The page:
Wednesday, April 13, 2016

Happy Bee Day

Mr. Bee and I, and our little bees, are very happy and feeling very blessed to be officially starting our fourth year of beekeeping. We'd like to say a special thank you to Mr. T. for letting us do this on his land.  We appreciate his love of nature and his friendship with our family.

Last Sunday we went out to make sure everything was ready for the hives and to let our newly-painted boxes air out a bit. Everyone helped.

Little Mr. Bee and Little Miss Bee
Mr. Bee picked up our new bees last night and we had gorgeous weather today - just in time to put them in. Introducing...our two new hives!

We purchased two 2-pound packages of Carniolan honey bees and I thought it was funny that they traveled from California to Minnesota via "Bee-Bus".

We work more efficiently each year at getting the bees in the hives. We remove the can filled with syrup (food for the bees' journey) and carefully remove the queen's separate, very small box.  You can see the clip holding it just to the right of the feeding can.

We use this method of getting most of the bees in the hive:

The queen's box gets a mini marshmallow stuck in the end and it goes in the center of the hive.  By the time her attendants and the other bees eat through the marshmallow, they will have accepted her as queen and she will get right to work laying eggs. You can see her tiny compartment below, in the center of the hive. Her royal attendants (that is the real name) have already been feeding her on the journey and taking care of her, so they'll continue to do that until she can make her way out and onto the frames.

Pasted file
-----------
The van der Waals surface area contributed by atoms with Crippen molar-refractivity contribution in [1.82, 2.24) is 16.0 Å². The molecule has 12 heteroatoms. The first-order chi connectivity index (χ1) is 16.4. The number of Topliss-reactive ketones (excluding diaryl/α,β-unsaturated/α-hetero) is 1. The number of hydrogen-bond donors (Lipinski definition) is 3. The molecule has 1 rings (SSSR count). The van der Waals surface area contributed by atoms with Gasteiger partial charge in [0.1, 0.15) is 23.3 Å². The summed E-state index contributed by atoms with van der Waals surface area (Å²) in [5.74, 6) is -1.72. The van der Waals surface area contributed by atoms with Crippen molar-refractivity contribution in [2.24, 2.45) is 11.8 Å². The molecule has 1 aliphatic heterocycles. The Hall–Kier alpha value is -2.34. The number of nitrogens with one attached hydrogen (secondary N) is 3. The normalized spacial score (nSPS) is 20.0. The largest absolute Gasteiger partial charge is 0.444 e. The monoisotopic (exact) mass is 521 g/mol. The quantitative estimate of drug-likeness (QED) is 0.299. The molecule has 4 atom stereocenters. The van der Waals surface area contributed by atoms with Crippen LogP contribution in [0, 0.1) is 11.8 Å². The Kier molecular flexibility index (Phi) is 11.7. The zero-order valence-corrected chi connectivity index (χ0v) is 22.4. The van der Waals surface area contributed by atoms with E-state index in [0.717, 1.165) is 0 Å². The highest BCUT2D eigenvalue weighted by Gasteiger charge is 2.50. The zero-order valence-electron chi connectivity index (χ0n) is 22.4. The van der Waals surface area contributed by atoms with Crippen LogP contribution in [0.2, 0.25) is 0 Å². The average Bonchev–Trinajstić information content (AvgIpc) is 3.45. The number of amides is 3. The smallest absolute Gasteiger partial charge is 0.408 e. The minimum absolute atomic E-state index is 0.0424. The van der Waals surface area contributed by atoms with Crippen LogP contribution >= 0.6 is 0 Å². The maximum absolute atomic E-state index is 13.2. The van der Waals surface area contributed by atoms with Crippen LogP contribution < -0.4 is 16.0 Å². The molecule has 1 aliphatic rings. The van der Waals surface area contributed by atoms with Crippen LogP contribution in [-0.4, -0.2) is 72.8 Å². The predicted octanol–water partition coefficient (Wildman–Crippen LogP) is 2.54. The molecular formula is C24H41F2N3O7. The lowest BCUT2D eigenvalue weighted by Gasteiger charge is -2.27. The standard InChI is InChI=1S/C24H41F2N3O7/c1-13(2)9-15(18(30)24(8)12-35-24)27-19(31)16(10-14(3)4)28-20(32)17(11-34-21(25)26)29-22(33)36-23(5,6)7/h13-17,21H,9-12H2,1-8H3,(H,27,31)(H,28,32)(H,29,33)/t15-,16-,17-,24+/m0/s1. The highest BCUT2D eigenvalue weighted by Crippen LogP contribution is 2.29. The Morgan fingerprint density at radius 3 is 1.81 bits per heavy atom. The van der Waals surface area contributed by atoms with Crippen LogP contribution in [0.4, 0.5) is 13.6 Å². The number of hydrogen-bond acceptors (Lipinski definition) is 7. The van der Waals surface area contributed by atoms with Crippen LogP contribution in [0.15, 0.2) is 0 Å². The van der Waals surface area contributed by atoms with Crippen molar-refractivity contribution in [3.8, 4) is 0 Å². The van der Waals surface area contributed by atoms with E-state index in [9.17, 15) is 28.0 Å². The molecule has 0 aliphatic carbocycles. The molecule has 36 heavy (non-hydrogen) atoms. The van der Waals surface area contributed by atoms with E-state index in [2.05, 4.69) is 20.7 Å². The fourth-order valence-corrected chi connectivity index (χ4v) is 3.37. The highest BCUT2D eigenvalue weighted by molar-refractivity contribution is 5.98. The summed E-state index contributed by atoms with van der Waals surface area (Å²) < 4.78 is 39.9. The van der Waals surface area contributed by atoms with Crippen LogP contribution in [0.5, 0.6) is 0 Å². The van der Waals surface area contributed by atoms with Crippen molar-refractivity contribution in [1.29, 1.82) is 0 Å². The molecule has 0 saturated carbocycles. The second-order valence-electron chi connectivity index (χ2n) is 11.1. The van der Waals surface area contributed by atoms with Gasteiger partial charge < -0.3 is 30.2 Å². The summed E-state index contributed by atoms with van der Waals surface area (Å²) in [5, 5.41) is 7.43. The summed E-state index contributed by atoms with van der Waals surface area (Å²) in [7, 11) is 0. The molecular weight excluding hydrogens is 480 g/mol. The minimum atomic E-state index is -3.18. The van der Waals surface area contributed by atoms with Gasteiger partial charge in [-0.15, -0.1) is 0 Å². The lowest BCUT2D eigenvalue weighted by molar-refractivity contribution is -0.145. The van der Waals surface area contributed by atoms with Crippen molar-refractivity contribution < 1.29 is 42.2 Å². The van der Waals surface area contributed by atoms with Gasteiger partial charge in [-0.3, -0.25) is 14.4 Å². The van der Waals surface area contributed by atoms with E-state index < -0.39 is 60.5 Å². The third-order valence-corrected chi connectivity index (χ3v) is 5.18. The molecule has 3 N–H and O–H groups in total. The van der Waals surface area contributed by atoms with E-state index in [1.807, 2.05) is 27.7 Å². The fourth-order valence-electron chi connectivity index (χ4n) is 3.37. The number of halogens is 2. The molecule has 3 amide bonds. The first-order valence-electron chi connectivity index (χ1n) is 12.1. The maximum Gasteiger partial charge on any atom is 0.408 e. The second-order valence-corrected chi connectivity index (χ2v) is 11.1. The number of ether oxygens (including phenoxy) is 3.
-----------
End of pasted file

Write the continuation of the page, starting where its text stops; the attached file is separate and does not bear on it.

Mr. Bee made simple syrup, which we'll use minimally until the nectar is more readily available outside, to feed them. The jar you see below has a lid with three tiny holes that the girls* will drink from, and the whole thing is placed inside what you see as the second super (box) that you see on the hives now.

*Remember that all worker bees are female, so many beekeepers call them "girls".

As explained in an earlier post, Carniolans are known for being very strong in the spring season, so it was no surprise that our new bees were ready to work and that many started orientation flights in front of the hives before we had everything cleaned up. Carniolans are also regarded as good wax-producers, which was noted by us when we saw that the left hive had already begun building comb inside the Bee-Bus. The right-most hive had a very upset/energetic queen, and we saw this temperament through the hive already. Perhaps because of the other bees in their space or perhaps because it will be their overall mood.

Aren't they beautiful?  We suspect these are a mixture of Italian (more golden yellow) and Carniolan (darker black), as you can see below, but we're not sure.  Either way, we're very hopeful for the season.  

Thank you for joining us!

Thursday, February 25, 2016

Starting 2016 Plans and A Recipe to Share

Hello, again!

We're back to planning for the beekeeping year ahead.  Since none of our bees made it through winter, we will be buying new bees and starting each hive brand new this year. There is not a lot of news to share at this point, but we are thinking about having two hives and what is new is that we are considering trying to keep a different "stock" of honeybee.  We haven't made any final decisions yet, but you might be interested in what difference a "stock" or breed of honeybee might make.